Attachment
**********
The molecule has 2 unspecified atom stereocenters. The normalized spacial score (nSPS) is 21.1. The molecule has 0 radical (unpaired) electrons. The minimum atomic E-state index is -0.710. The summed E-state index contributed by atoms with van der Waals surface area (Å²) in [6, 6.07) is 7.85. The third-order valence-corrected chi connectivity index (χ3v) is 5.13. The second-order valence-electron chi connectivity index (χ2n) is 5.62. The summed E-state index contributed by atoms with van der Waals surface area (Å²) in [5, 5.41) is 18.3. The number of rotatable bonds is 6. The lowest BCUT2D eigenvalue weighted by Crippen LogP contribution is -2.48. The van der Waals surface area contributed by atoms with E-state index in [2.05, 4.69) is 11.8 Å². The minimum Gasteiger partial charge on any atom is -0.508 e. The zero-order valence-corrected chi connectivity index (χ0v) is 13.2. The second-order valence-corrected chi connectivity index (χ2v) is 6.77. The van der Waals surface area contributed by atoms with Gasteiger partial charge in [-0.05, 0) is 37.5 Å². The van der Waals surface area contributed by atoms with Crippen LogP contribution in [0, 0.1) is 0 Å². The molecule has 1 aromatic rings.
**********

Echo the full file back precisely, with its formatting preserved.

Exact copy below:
The molecule has 2 unspecified atom stereocenters. The normalized spacial score (nSPS) is 21.1. The molecule has 0 radical (unpaired) electrons. The minimum atomic E-state index is -0.710. The summed E-state index contributed by atoms with van der Waals surface area (Å²) in [6, 6.07) is 7.85. The third-order valence-corrected chi connectivity index (χ3v) is 5.13. The second-order valence-electron chi connectivity index (χ2n) is 5.62. The summed E-state index contributed by atoms with van der Waals surface area (Å²) in [5, 5.41) is 18.3. The number of rotatable bonds is 6. The lowest BCUT2D eigenvalue weighted by Crippen LogP contribution is -2.48. The van der Waals surface area contributed by atoms with E-state index in [2.05, 4.69) is 11.8 Å². The minimum Gasteiger partial charge on any atom is -0.508 e. The zero-order valence-corrected chi connectivity index (χ0v) is 13.2. The second-order valence-corrected chi connectivity index (χ2v) is 6.77. The van der Waals surface area contributed by atoms with Gasteiger partial charge in [-0.05, 0) is 37.5 Å². The van der Waals surface area contributed by atoms with Crippen LogP contribution in [0, 0.1) is 0 Å². The molecule has 1 aromatic rings.